Hudson Taylor headlined our Irish Sunday at Indiependence in the cosy confines of the Big Top tent. Having moved from entertaining the masses on the streets to appearing at festivals with a full band, it’s been quite a year for Hudson Taylor. The question of whether the duo can make the giant leap from commendable Irish act to prominent act outside Ireland has been widely pondered in the Irish music scene – we were about to find out. The Big Top tent was about as jam-packed as a full packet of jammy dodgers as the boys took to the stage. The first half of the performance hinted that something special was about to happen and when they debuted their cover of Mrs.Robinson, it happened. Harry and Alfie perfectly channeled Art and Garfunkel in a tremendous cover, sending the crowd buck-bloody-wild . The huge poodles that were, up until this point, being avoided were now the scene of a massive folk-rave with the top on the Big Top starting to come off.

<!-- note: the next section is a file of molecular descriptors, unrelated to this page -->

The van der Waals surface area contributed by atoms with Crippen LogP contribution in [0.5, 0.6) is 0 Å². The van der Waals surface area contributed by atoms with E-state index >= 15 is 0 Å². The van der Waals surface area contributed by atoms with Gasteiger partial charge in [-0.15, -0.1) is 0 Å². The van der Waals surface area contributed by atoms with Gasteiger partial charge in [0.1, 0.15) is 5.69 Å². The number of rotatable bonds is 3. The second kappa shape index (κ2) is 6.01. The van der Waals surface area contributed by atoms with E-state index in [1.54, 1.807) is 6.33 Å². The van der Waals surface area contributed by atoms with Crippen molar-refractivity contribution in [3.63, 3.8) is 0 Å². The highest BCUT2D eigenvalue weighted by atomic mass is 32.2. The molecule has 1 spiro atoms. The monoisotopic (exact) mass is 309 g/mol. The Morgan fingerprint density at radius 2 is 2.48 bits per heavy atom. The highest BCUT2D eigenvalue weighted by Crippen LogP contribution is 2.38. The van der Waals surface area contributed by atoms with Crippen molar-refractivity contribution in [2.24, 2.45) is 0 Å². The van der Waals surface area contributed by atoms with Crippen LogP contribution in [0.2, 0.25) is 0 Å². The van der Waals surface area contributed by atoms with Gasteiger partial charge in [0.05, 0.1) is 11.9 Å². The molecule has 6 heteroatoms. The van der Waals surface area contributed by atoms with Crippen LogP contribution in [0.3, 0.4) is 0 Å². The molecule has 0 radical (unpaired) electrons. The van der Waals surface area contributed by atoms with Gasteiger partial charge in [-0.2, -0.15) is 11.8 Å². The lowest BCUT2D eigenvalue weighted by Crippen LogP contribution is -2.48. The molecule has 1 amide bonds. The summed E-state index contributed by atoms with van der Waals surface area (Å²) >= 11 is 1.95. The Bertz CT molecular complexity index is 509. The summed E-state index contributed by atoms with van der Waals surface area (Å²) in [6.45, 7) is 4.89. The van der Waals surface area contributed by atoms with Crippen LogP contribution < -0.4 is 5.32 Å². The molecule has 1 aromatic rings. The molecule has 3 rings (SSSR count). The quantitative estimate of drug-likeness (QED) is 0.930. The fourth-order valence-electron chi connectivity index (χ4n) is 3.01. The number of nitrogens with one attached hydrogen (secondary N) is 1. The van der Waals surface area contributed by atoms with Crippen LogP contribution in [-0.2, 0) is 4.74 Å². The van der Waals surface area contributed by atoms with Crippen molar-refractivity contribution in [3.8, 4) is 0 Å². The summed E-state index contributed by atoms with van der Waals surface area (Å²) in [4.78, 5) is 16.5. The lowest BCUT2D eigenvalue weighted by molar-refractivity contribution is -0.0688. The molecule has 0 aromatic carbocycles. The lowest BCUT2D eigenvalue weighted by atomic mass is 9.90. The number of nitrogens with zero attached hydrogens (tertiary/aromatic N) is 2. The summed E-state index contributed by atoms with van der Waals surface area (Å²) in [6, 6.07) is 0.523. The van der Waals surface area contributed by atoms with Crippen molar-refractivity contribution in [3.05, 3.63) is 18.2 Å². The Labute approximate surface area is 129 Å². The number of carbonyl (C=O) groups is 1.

Hudson Taylors’ harmonies have always been strong but tonight, they were sublime. Their famed crowd interaction had also moved up a league too. World Without You, swept the ladies off their feet as they sweetly, softy and expertly delivered this love song. The guys left the stage, well within their allotted time, only to return moments later to a waft of cheers – perhaps they can leave the faux-encores until they properly headline (a small complaint). Nonetheless, Battles resumes the joy-ridden carnage and once these words boom from Harry’s mouth – “Only time will tell if we’re all just cynics on the run, if we’re all just cynics come undone”, the set lifts up another gear.
Then finally to cap of what must have been Hudson Taylor’s finest hour performing on a stage in Ireland. From far left of field comes Shipping Out to Boston, the Dropkick Murphy’s classic. The scenes that ensued were akin to that of Italia 90 and the people who were taking part weren’t even born in 1990. What was proven tonight was that Hudson Taylor are a force to be reckoned with; with major label backing already behind them, a fast growing and loyal fan base beneath them – the next EP/album release will be vital. Judging on this set, one can already see them making the move to headliner some time very soon. No pressure lads.
Indiependence – Sunday Photo Gallery
Photos: Rory Coomey